LEDD: 

Levodopa equivalent daily dose

MMSE: 

Mini–Mental Status Examination

NMS: 

Non-motor symptoms

PD: 

Parkinson’s disease

PDQ-39: 

39-item Parkinson’s disease Questionnaire

PDQ-39-SI: 

PDQ-39 summary index

PDQ-8: 

8-item Parkinson’s disease Questionnaire

PDQ-8-SI: 

PDQ-8 summary index

SD: 

Standard deviation

UPDRS-III: 

Unified Parkinson’s Disease Rating Scale part III

Declarations

Acknowledgements

We would like to thank all those who contributed to our research particularly the patients who participated in the study, and Dr. James B. Koprich for editing the manuscript.

Funding

This work was supported by grants to Jian Wang, Jian-Jun Wu and Feng-Tao Liu from the National Natural Science Foundation of China (81,571,232 and 81,371,413), the National Key R&D Program of China (2016YFC1306500) from Ministry of Science and Technology of China, project from the Science and Technology Commission of Shanghai Municipality (15ZR1435800, JA2015-Z002), and Scientific Research Project (2016QD01) from Huashan Hospital affiliated to Fudan University.

Availability of data and materials

The datasets used and analysed during the current study are available from the corresponding author on reasonable request.

Authors’ contributions

(1) CK, YYJ, WJJ and WJ were responsible for the conception and design of the study. LFT, LDK, BLL, YK, WY and SJ contributed to acquisition of data. CK, YYJ, SB and GRY were involved in analysis and interpretation of data. (2) CK drafted the article. CK, YYJ and WJJ revised it critically for important intellectual content. (3) All authors gave final approval of the version to be submitted.

Author’s information

Not applicable.

Ethics approval and consent to participate

The study was approved by the ethics committee of Huashan Hospital and all participants signed informed consent.

Consent for publication

Not applicable.

Competing interests

The authors declare that they have no competing interests.

Publisher’s Note

Springer Nature remains neutral with regard to jurisdictional claims in published maps and institutional affiliations.

Open AccessThis article is distributed under the terms of the Creative Commons Attribution 4.0 International License (http://creativecommons.org/licenses/by/4.0/), which permits unrestricted use, distribution, and reproduction in any medium, provided you give appropriate credit to the original author(s) and the source, provide a link to the Creative Commons license, and indicate if changes were made. The Creative Commons Public Domain Dedication waiver (http://creativecommons.org/publicdomain/zero/1.0/) applies to the data made available in this article, unless otherwise stated.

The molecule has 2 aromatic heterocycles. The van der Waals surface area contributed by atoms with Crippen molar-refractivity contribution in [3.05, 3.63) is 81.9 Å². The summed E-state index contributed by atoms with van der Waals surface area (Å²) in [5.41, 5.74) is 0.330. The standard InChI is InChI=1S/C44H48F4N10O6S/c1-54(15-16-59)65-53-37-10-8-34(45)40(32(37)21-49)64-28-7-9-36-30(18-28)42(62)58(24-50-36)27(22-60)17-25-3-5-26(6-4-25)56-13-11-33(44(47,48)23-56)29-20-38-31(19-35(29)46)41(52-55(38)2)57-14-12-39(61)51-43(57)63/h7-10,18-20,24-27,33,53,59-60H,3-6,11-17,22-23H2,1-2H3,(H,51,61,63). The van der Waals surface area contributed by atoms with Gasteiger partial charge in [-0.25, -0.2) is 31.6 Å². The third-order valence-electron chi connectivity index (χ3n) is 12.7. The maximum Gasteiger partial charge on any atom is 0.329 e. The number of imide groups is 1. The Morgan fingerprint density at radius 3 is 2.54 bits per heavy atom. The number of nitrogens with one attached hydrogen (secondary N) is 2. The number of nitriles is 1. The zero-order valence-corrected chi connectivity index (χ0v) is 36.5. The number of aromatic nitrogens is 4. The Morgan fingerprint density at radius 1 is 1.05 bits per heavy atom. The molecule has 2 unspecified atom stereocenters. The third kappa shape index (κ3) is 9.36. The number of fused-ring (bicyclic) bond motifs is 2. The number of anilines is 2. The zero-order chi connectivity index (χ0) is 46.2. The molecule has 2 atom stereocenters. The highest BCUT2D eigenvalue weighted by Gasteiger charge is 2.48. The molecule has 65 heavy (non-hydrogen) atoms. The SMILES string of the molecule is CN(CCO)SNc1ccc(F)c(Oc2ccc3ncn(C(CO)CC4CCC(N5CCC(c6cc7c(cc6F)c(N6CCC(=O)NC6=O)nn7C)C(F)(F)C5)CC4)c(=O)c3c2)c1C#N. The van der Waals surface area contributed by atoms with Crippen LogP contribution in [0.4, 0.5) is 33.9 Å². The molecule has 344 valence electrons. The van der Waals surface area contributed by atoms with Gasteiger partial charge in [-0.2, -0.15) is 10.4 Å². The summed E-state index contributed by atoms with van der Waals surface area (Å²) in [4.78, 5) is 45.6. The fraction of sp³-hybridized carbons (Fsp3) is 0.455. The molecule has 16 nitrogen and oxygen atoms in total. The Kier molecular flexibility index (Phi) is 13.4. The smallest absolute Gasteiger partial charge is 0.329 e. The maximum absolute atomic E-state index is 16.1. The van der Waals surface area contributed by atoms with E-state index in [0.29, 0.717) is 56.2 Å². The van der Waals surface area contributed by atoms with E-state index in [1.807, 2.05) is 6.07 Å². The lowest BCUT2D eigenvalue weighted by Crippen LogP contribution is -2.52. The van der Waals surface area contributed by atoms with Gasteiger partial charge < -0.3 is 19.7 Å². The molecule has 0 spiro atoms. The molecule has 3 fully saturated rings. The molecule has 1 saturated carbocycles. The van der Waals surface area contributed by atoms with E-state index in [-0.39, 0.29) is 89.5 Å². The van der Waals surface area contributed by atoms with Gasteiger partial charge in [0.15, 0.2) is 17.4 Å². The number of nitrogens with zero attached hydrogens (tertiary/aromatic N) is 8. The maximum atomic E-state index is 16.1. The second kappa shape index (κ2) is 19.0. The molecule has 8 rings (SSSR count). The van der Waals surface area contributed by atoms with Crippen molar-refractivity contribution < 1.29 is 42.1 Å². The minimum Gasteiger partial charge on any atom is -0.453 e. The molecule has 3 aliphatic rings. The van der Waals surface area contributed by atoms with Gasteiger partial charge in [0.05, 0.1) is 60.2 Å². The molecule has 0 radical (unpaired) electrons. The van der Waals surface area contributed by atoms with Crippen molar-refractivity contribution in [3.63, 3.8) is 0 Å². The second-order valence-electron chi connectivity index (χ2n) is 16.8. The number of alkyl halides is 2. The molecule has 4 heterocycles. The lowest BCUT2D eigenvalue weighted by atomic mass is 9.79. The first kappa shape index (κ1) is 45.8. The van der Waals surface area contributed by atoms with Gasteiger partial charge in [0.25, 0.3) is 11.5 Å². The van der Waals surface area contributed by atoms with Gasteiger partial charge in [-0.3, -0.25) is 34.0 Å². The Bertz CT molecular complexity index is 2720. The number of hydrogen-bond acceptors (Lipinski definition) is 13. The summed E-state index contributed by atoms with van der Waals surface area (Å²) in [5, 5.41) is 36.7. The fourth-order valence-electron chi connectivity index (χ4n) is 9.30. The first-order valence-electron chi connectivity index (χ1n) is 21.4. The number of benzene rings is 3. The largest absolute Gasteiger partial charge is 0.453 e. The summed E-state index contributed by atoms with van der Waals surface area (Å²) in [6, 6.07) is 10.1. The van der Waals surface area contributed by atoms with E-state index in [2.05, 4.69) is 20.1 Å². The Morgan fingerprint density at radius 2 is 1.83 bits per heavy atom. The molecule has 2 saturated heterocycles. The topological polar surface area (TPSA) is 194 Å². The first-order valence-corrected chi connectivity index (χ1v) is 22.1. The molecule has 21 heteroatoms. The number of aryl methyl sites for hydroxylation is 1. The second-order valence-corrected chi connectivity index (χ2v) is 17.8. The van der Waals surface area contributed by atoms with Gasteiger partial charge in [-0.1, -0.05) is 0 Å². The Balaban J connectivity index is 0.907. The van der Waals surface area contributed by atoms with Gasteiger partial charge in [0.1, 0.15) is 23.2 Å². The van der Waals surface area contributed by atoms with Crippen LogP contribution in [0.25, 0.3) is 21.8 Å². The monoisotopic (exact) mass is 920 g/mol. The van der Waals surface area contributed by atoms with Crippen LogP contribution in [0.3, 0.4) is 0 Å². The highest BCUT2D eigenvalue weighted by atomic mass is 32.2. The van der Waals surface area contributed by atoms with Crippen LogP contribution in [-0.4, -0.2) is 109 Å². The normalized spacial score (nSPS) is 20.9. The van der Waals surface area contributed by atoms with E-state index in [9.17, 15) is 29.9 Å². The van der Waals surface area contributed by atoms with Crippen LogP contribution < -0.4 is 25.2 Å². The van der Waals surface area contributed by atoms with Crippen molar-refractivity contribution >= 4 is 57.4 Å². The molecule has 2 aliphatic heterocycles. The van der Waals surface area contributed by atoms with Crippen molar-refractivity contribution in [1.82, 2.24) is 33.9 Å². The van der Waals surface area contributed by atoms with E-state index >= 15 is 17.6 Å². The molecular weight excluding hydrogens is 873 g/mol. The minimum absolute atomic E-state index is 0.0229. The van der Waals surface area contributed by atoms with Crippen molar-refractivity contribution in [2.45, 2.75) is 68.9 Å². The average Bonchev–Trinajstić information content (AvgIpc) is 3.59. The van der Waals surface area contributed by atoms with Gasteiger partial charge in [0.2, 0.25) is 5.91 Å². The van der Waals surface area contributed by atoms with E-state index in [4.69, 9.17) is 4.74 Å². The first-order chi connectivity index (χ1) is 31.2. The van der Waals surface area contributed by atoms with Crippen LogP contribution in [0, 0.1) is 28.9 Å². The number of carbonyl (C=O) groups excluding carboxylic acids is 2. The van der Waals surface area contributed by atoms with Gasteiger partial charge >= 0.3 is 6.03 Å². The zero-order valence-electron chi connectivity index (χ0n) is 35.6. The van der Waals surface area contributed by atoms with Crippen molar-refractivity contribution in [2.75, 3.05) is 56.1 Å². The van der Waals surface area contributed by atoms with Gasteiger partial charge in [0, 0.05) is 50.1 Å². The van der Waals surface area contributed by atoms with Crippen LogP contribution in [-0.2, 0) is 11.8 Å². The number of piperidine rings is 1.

Authors’ Affiliations

(1)
Department of Neurology & National Clinical Research Center for Aging and Medicine, Huashan Hospital, Fudan University
(2)
Department of Neurology, Jing’an District Centre Hospital of Shanghai
(3)
Department of Neurology, Huashan Hospital North, Fudan University

References

  1. Chaudhuri KR, Odin P. The challenge of non-motor symptoms in Parkinson's disease. Prog Brain Res. 2010;184:325–41.View ArticlePubMedGoogle Scholar
  2. Martinez-Martin P, Schapira AH, Stocchi F, Sethi K, Odin P, MacPhee G, et al. Prevalence of nonmotor symptoms in Parkinson's disease in an international setting; study using nonmotor symptoms questionnaire in 545 patients. Mov Disord. 2007;22:1623–9.View ArticlePubMedGoogle Scholar
  3. van Uem JM, Marinus J, Canning C, van Lummel R, Dodel R, Liepelt-Scarfone I, et al. Health-related quality of life in patients with Parkinson's disease--a systematic review based on the ICF model. Neurosci Biobehav Rev. 2016;61:26–34.View ArticlePubMedGoogle Scholar
  4. Bushnell DM, Martin ML. Quality of life and Parkinson's disease: translation and validation of the US Parkinson's disease questionnaire (PDQ-39). Qual Life Res. 1999;8:345–50.View ArticlePubMedGoogle Scholar
  5. Hagell P, Whalley D, McKenna SP, Lindvall O. Health status measurement in Parkinson's disease: validity of the PDQ-39 and Nottingham health profile. Mov Disord. 2003;18:773–83.View ArticlePubMedGoogle Scholar
  6. Peto V, Jenkinson C, Fitzpatrick R. PDQ-39: a review of the development, validation and application of a Parkinson's disease quality of life questionnaire and its associated measures. J Neurol. 1998;245(Suppl 1):S10–4.View ArticlePubMedGoogle Scholar
  7. Tsang KL, Chi I, Ho SL, Lou VW, Lee TM, Chu LW. Translation and validation of the standard Chinese version of PDQ-39: a quality-of-life measure for patients with Parkinson's disease. Mov Disord. 2002;17:1036–40.View ArticlePubMedGoogle Scholar
  8. Huang TT, Hsu HY, Wang BH, Chen KH. Quality of life in Parkinson's disease patients: validation of the short-form eight-item Parkinson's disease questionnaire (PDQ-8) in Taiwan. Qual Life Res. 2011;20:499–505.View ArticlePubMedGoogle Scholar